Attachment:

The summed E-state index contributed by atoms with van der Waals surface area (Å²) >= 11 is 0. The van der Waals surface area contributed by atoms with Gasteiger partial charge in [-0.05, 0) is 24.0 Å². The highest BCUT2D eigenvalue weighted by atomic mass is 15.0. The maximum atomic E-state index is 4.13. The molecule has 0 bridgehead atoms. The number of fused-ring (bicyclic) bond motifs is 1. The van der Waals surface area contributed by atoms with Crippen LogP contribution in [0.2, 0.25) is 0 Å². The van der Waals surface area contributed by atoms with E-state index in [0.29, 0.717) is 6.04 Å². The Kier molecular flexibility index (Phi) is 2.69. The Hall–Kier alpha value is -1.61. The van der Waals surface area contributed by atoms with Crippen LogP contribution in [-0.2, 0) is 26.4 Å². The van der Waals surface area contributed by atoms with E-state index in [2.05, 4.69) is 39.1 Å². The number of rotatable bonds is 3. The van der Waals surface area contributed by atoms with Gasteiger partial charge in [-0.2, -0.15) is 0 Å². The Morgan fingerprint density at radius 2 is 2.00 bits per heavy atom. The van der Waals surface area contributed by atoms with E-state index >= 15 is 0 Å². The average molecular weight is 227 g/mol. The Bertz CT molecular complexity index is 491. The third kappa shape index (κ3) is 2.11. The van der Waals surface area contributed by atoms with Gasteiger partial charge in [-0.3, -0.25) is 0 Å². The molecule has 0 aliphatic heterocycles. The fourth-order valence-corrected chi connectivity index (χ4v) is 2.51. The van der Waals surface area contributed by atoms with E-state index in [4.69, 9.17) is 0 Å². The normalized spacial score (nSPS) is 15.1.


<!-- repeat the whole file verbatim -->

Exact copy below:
The summed E-state index contributed by atoms with van der Waals surface area (Å²) >= 11 is 0. The van der Waals surface area contributed by atoms with Gasteiger partial charge in [-0.05, 0) is 24.0 Å². The highest BCUT2D eigenvalue weighted by atomic mass is 15.0. The maximum atomic E-state index is 4.13. The molecule has 0 bridgehead atoms. The number of fused-ring (bicyclic) bond motifs is 1. The van der Waals surface area contributed by atoms with Crippen LogP contribution in [0.2, 0.25) is 0 Å². The van der Waals surface area contributed by atoms with E-state index in [0.29, 0.717) is 6.04 Å². The Kier molecular flexibility index (Phi) is 2.69. The Hall–Kier alpha value is -1.61. The van der Waals surface area contributed by atoms with Crippen LogP contribution in [-0.2, 0) is 26.4 Å². The van der Waals surface area contributed by atoms with E-state index in [2.05, 4.69) is 39.1 Å². The number of rotatable bonds is 3. The van der Waals surface area contributed by atoms with Gasteiger partial charge in [-0.2, -0.15) is 0 Å². The Morgan fingerprint density at radius 2 is 2.00 bits per heavy atom. The van der Waals surface area contributed by atoms with E-state index >= 15 is 0 Å². The average molecular weight is 227 g/mol. The Bertz CT molecular complexity index is 491. The third kappa shape index (κ3) is 2.11. The van der Waals surface area contributed by atoms with Gasteiger partial charge in [-0.3, -0.25) is 0 Å². The molecule has 0 aliphatic heterocycles. The fourth-order valence-corrected chi connectivity index (χ4v) is 2.51. The van der Waals surface area contributed by atoms with E-state index in [4.69, 9.17) is 0 Å². The normalized spacial score (nSPS) is 15.1.